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Jews Urged to Recognize Dramatic Changes in the Catholic Church and Take “Yes” for an Answer

Allan C. Brownfeld, Editor
Special Interest Report
January-February 2003

In recent years, the Roman Catholic Church “has not only neutralized its traditional teaching of contempt toward Judaism and the Jewish people, but effectively reversed it, no longer seeing the Jews as cursed but blessed,” writes Yossi Klein Halevi, Israel correspondent of the New Republic and author of At the Entrance to the Garden of Eden: A Jew’s Search for God with Christians and Muslims in the Holy Land. (The Jerusalem Post, Jan. 10, 2003)  

Halevi notes that, “When the pope made his pilgrimage to the Western Wall in March 2000, the media focused on the apology for anti-Semitism contained in the note he placed between the stones. But the real story was the wording of that message: the pope referred to the Jews as ‘the people of the covenant,’ repudiating 2,000 years of supersessionism, Christianity’s insistence that the blessings of the covenant were no longer valid for the ‘old Israel’ and had been usurped by the Church. Now, though, the Church was reversing one of its seminal doctrines and insisting that two parallel covenants could coexist, one for Christians, one for Jews. The shift is hardly confined to obscure doctrine. Its message is regularly preached in Catholic churches and taught in Catholic schools and seminaries ... One concrete result is the repudiation of Catholic missionizing toward Jews.”  

Pointing also to similar changes in mainline Protestant denominations, Halevi states that, “... these revolutionary changes form the most extraordinary religious story of our time: the process of healing humanity’s deepest religious wound. No religion has ever challenged its own negative theology toward another faith as profoundly as have Catholicism and parts of Protestantism.”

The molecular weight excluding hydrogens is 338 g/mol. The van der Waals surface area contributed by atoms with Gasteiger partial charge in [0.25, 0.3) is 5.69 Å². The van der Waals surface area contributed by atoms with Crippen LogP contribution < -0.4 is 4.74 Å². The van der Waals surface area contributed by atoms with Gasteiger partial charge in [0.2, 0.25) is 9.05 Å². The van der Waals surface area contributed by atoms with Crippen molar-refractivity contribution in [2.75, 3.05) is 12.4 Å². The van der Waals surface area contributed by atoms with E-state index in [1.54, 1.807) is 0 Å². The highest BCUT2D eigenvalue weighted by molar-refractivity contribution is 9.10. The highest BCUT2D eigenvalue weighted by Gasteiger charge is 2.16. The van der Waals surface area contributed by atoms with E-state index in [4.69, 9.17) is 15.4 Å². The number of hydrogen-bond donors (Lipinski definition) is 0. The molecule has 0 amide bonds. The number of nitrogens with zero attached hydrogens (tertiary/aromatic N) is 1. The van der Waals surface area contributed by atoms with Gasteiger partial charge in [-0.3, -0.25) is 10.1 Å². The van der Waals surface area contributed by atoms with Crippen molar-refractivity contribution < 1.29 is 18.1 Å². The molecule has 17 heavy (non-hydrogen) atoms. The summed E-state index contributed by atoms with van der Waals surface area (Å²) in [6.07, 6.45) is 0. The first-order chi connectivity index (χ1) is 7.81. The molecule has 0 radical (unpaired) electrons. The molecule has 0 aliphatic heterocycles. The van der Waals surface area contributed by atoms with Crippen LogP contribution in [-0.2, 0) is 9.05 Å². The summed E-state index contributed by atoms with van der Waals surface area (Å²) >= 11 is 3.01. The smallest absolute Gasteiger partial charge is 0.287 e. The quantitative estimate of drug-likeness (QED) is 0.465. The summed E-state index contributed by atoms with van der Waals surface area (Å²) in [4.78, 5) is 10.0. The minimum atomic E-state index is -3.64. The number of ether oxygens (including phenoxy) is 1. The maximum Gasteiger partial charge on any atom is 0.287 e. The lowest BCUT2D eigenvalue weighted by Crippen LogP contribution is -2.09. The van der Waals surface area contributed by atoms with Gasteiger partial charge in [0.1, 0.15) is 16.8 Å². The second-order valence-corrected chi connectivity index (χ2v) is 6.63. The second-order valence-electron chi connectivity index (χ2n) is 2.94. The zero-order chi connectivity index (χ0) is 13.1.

In response, Halevi laments that, “The story of the Church’s astonishing transformation leaves many Jews unmoved ... So rather than celebrate one of the great Jewish victories in the post-Holocaust era, many Jews continue to cling to an archaic perception of the Church as enemy, weighing its every pronouncement for hints of recidivism. We delight in each new expose of the Church’s unsavory past.”  

When Jewish-Catholic dialogue began nearly 50 years ago, Jewish groups confronted the Vatican with two non-negotiable demands. The first was that the teaching of contempt be repudiated. The second was recognition of the State of Israel. Halevi writes that, “The Vatican has fulfilled both demands, and in the case of theological contempt, has gone well beyond mere repudiation. ... Now we’ve entered the second generation of dialogue. And when one side continually offers overtures and the other side responds with sullenness or worse, the temptation is to withdraw. A one-way process of reconciliation cannot sustain itself indefinitely.”  

Halevi argues that it is time for Jews to accept “Yes” as an answer. “Most profoundly,” he declares, “Christians need to hear from Jews that we respect their spiritual authenticity and relationship to the House of Israel, and don’t despise them as ‘goyim’ or worse, as potential Nazis. ... Few would have believed a half century ago that the victim would be capable of reversing supersessionism, a doctrine that seemed integral to the identity of the Church. For a world struggling against despair, the Christian-Jewish dialogue proves that religion is still capable of contributing to the evolution of humanity.”

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